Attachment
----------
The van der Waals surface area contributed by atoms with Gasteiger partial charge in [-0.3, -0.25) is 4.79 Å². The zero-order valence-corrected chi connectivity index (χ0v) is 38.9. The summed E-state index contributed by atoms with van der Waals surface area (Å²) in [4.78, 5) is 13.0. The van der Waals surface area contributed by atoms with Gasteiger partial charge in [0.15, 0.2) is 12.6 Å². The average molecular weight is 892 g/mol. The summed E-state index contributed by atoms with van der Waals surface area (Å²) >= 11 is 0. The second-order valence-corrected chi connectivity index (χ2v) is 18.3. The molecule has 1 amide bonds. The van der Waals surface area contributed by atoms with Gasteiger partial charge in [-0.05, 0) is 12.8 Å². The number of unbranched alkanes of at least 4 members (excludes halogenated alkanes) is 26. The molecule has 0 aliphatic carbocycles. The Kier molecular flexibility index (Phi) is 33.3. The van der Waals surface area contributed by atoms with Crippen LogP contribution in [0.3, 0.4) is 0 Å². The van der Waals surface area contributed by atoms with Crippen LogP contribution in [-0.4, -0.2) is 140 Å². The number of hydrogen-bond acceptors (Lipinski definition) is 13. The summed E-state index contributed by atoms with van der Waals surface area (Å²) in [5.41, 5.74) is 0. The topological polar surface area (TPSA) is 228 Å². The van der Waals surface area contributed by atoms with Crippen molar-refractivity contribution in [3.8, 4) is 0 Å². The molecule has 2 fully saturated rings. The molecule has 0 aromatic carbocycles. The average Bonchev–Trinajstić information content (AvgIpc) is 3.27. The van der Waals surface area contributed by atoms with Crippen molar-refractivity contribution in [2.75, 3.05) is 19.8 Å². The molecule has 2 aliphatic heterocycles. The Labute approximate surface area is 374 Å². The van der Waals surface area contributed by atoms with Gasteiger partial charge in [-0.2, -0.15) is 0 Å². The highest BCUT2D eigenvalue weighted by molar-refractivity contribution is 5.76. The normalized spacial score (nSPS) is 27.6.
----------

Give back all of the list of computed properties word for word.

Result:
The van der Waals surface area contributed by atoms with Gasteiger partial charge in [-0.3, -0.25) is 4.79 Å². The zero-order valence-corrected chi connectivity index (χ0v) is 38.9. The summed E-state index contributed by atoms with van der Waals surface area (Å²) in [4.78, 5) is 13.0. The van der Waals surface area contributed by atoms with Gasteiger partial charge in [0.15, 0.2) is 12.6 Å². The average molecular weight is 892 g/mol. The summed E-state index contributed by atoms with van der Waals surface area (Å²) >= 11 is 0. The second-order valence-corrected chi connectivity index (χ2v) is 18.3. The molecule has 1 amide bonds. The van der Waals surface area contributed by atoms with Gasteiger partial charge in [-0.05, 0) is 12.8 Å². The number of unbranched alkanes of at least 4 members (excludes halogenated alkanes) is 26. The molecule has 0 aliphatic carbocycles. The Kier molecular flexibility index (Phi) is 33.3. The van der Waals surface area contributed by atoms with Crippen LogP contribution in [0.3, 0.4) is 0 Å². The van der Waals surface area contributed by atoms with Crippen LogP contribution in [-0.4, -0.2) is 140 Å². The number of hydrogen-bond acceptors (Lipinski definition) is 13. The summed E-state index contributed by atoms with van der Waals surface area (Å²) in [5.41, 5.74) is 0. The topological polar surface area (TPSA) is 228 Å². The van der Waals surface area contributed by atoms with Crippen molar-refractivity contribution in [3.8, 4) is 0 Å². The molecule has 2 fully saturated rings. The molecule has 0 aromatic carbocycles. The average Bonchev–Trinajstić information content (AvgIpc) is 3.27. The van der Waals surface area contributed by atoms with Crippen molar-refractivity contribution in [2.75, 3.05) is 19.8 Å². The molecule has 2 aliphatic heterocycles. The Labute approximate surface area is 374 Å². The van der Waals surface area contributed by atoms with Gasteiger partial charge in [-0.2, -0.15) is 0 Å². The highest BCUT2D eigenvalue weighted by molar-refractivity contribution is 5.76. The normalized spacial score (nSPS) is 27.6.